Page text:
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8 Facts About Alzheimer’s Disease & Senior Brain Health You Do Not Know

May 24, 2018 by Kelly Lindell

Home care for the elderly can be beneficial for those who are struggling with Alzheimer’s

Alzheimer’s Disease does get talked about often, and there is a reason for that – it affects millions of Americans across the country at any point in time and it is one of the biggest causes of death. You may have found your way on to this page because your loved one has been diagnosed with Alzheimer’s Disease. However, you do not have to have a loved one with this degenerative and progressive condition to be worried about it. Home care for the elderly can do a lot to improve the lives of older adults with Alzheimer’s Disease, and it may be something to consider going forward.

Like we already mentioned, there is no cure for this progressive brain disorder. Furthermore, the symptoms of the disease – like confusion, memory loss, poor judgment, personality and mood changes and antisocial behavior – can result in an individual being unable to continue living in their own home without home care for the elderly. Most often, this care is provided by professionals, but it is also provided by family members and partners as well. At the same time, many individuals with Alzheimer’s Disease, who can neither afford home care for the elderly nor have a close family member to care for them, end up having to move to a nursing home or assisted living facility.

If your loved one is in the beginning stages of Alzheimer’s Disease, it is time to start a conversation about home care for the elderly with them. The sooner the better. It is important for you to know how they would like to live out the remainder of their lives. Most seniors express wanting to stay in the comfort of their own home, and professional senior home care certainly makes that possible.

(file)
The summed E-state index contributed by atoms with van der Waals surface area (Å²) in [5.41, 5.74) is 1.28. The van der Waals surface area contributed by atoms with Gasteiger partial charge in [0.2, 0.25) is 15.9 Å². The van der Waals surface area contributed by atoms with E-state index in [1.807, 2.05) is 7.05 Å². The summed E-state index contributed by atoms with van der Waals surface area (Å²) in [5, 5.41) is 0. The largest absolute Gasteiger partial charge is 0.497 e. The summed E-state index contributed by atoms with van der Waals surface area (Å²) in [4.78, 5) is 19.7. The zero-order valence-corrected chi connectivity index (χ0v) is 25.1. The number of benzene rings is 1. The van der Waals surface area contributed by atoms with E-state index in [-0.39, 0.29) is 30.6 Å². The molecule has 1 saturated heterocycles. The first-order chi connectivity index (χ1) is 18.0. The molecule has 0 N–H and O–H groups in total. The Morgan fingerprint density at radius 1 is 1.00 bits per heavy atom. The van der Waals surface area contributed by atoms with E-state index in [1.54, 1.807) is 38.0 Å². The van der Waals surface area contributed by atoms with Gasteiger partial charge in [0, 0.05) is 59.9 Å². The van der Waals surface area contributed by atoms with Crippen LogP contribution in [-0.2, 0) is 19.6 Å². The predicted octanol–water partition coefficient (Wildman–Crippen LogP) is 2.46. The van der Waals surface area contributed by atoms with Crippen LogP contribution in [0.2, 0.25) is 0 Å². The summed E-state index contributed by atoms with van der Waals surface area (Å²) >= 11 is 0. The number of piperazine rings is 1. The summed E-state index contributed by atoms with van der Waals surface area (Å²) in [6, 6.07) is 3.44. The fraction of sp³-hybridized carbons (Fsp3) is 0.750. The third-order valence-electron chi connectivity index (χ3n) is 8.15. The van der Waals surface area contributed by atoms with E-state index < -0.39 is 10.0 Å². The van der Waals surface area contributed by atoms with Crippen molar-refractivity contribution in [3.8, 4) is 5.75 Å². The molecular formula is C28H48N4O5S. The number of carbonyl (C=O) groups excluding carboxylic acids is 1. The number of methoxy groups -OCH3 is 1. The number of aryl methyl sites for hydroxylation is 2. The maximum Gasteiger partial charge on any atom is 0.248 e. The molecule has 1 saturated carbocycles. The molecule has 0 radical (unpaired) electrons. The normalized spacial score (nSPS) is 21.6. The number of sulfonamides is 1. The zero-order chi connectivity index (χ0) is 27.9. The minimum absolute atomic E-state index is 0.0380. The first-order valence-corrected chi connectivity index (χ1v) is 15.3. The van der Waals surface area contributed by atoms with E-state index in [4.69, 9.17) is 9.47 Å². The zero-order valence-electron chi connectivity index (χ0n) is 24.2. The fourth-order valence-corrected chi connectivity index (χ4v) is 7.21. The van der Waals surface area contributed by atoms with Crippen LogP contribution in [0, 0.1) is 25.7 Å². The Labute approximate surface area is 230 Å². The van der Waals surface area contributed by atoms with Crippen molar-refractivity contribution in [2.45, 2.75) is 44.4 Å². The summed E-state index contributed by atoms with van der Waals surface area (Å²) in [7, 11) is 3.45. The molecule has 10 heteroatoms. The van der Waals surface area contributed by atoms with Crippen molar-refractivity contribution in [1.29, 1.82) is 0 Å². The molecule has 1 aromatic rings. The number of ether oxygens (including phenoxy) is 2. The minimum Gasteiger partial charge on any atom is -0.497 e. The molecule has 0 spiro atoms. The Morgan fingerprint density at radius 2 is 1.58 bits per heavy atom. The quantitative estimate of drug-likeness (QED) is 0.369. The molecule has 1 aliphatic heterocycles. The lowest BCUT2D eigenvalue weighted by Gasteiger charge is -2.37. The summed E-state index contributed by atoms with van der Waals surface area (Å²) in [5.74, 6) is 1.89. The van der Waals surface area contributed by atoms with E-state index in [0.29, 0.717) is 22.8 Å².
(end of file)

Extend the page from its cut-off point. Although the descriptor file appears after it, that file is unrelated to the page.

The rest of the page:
We are in the middle of National Alzheimer’s and Brain Awareness Month, which is why we decided to put together a list of facts about this condition and brain health in general. Let’s take a look:

  • The way we live makes a major difference when it comes to whether or not we will develop Alzheimer’s Disease. Our brain health is significantly improved by regular exercise and abstaining from smoking cigarettes and drinking alcohol. Seniors with healthier habits have higher levels of brain health and therefore less of a risk to develop Alzheimer’s Disease or dementia.
  • Physical activity can improve blood supply, brain volume and growth hormone levels in the brain. Cardio is the most effective.
  • Seniors who watch television have reduced cognitive function
  • Alzheimer’s Disease claims more lives than breast cancer and prostate cancer combined.
  • Alzheimer’s Disease cannot be prevented, cured or slowed.
  • An individual in the US develops Alzheimer’s Disease every 66 seconds.
  • Women have a higher chance of developing the degenerative disease.
  • More than 15 million caregivers in America provide home care for the elderly.

Comfort Keepers offers in home care and senior care to the surrounding areas of Minnesota:

Minneapolis, Edina, Mounds View, New Brighton, Golden Valley, Roseville, Crystal, Columbia Heights, New Hope, Fridley, Brooklyn Center, W. Coon Rapids, Hopkins, Nokomis, Minnetonka, Champlin, St. Louis Park, New Hope, Brooklyn Park, Wayzata, Orono, Plymouth, Mound and Shorewood.

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